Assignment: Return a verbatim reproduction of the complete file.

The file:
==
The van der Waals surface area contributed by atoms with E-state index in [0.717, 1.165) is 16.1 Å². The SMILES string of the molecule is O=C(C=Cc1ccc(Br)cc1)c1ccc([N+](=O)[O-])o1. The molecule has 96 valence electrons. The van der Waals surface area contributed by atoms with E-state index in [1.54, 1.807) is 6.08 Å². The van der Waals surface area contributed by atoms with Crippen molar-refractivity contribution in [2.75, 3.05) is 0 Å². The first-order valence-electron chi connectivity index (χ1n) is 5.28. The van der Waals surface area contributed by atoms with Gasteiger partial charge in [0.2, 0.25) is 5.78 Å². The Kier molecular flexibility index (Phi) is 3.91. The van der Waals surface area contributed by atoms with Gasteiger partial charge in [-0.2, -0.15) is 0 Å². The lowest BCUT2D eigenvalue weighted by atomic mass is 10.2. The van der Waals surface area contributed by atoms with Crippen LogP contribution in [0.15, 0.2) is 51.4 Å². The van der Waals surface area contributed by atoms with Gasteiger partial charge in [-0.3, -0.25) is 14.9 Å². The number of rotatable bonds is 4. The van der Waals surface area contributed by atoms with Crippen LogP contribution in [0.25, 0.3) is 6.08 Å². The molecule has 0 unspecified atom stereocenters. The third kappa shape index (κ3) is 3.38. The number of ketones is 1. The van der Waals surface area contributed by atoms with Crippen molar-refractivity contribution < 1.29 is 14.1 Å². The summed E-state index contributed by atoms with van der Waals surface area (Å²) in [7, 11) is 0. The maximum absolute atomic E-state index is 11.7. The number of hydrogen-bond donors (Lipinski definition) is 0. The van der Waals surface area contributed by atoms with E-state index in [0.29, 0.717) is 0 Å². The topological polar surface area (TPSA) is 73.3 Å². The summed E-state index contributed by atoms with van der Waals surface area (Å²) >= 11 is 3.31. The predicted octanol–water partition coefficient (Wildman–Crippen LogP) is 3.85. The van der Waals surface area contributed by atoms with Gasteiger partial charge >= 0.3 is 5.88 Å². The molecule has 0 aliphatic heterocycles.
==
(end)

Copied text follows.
The van der Waals surface area contributed by atoms with E-state index in [0.717, 1.165) is 16.1 Å². The SMILES string of the molecule is O=C(C=Cc1ccc(Br)cc1)c1ccc([N+](=O)[O-])o1. The molecule has 96 valence electrons. The van der Waals surface area contributed by atoms with E-state index in [1.54, 1.807) is 6.08 Å². The van der Waals surface area contributed by atoms with Crippen molar-refractivity contribution in [2.75, 3.05) is 0 Å². The first-order valence-electron chi connectivity index (χ1n) is 5.28. The van der Waals surface area contributed by atoms with Gasteiger partial charge in [0.2, 0.25) is 5.78 Å². The Kier molecular flexibility index (Phi) is 3.91. The van der Waals surface area contributed by atoms with Gasteiger partial charge in [-0.2, -0.15) is 0 Å². The lowest BCUT2D eigenvalue weighted by atomic mass is 10.2. The van der Waals surface area contributed by atoms with Crippen LogP contribution in [0.15, 0.2) is 51.4 Å². The van der Waals surface area contributed by atoms with Gasteiger partial charge in [-0.3, -0.25) is 14.9 Å². The number of rotatable bonds is 4. The van der Waals surface area contributed by atoms with Crippen LogP contribution in [0.25, 0.3) is 6.08 Å². The molecule has 0 unspecified atom stereocenters. The third kappa shape index (κ3) is 3.38. The number of ketones is 1. The van der Waals surface area contributed by atoms with Crippen molar-refractivity contribution < 1.29 is 14.1 Å². The summed E-state index contributed by atoms with van der Waals surface area (Å²) in [7, 11) is 0. The maximum absolute atomic E-state index is 11.7. The number of hydrogen-bond donors (Lipinski definition) is 0. The van der Waals surface area contributed by atoms with E-state index in [0.29, 0.717) is 0 Å². The topological polar surface area (TPSA) is 73.3 Å². The summed E-state index contributed by atoms with van der Waals surface area (Å²) >= 11 is 3.31. The predicted octanol–water partition coefficient (Wildman–Crippen LogP) is 3.85. The van der Waals surface area contributed by atoms with Gasteiger partial charge >= 0.3 is 5.88 Å². The molecule has 0 aliphatic heterocycles.